Impedance Spectra of Fiber-Reinforced Cement-Based Composites: A Modeling Approach.
Impedance Spectra of Fiber-Reinforced Cement-Based
Composites: A Modeling Approach.
Garboczi, E. J.; Torrents, J. M.; Mason, T. O.
Cement and Concrete Research, Vol. 30, No. 4, 585-592,
composite materials; reinforced cements; electrical
The impedance response of conductive fiber-reinforced
cement-based materials was investigated using model
systems (physical simulations) consisting of conducting
needles in aqueous solutions. Two discrete bulk arcs are
observed in the Nyquist plots for fiber-reinforced
samples, while only a single bulk arc was observed for
samples without fibers. This difference is attributable
to thin, resistive, and highly capacitive layers (e.g.,
oxide film or polarization double layers) which reside
on the surfaces of the conducting fibers. These layers
fully insulate the fibers at low frequencies (near DC),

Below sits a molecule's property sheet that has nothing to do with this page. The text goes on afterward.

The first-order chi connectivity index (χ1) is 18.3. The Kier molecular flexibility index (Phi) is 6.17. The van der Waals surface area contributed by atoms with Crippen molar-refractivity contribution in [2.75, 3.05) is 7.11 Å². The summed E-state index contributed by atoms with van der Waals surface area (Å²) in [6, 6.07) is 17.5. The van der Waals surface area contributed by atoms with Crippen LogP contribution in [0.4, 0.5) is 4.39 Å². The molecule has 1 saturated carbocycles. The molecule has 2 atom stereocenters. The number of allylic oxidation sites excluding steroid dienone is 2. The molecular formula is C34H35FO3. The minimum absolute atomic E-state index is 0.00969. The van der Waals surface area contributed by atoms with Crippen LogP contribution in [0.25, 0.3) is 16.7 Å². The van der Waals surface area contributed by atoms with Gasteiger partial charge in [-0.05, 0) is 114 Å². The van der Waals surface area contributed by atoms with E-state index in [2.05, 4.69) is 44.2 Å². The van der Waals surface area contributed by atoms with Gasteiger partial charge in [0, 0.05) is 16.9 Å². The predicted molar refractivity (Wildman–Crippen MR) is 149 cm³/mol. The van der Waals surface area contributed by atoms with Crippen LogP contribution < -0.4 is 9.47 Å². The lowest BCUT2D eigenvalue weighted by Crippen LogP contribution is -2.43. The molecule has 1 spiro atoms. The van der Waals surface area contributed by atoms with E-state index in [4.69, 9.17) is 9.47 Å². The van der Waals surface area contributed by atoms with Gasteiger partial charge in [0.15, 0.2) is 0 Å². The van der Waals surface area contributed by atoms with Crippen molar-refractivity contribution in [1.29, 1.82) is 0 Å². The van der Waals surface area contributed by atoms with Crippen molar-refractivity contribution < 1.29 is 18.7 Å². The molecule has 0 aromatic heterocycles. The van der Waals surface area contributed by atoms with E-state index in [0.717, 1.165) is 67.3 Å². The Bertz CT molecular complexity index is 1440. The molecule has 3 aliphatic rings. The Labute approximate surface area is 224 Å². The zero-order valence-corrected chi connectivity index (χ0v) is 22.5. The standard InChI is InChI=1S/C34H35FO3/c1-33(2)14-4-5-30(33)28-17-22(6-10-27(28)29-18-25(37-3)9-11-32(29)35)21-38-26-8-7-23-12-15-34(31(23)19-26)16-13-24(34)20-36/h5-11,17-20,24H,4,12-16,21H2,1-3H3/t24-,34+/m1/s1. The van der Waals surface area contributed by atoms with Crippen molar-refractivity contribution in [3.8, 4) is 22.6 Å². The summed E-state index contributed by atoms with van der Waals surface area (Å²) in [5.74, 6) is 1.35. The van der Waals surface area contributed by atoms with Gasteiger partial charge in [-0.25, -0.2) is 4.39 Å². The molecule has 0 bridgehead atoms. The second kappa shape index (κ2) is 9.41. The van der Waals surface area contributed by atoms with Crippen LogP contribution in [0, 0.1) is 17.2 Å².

so that the highly conducting fibers behave as if they
were insulating fibers. At intermediate frequencies,
these layers short out, so that the fibers act as highly
conducting elements in the microstructure. Spreading
resistance effects from the ends of the fibers play an
important role in the high frequency behavior.
Pixel-based computer modeling results are presented to
rationalize both DC and high frequency behavior.
Experimental and modeling results are used to develop an
equivalent circuit model containing a
frequency-switchable fiber coating element.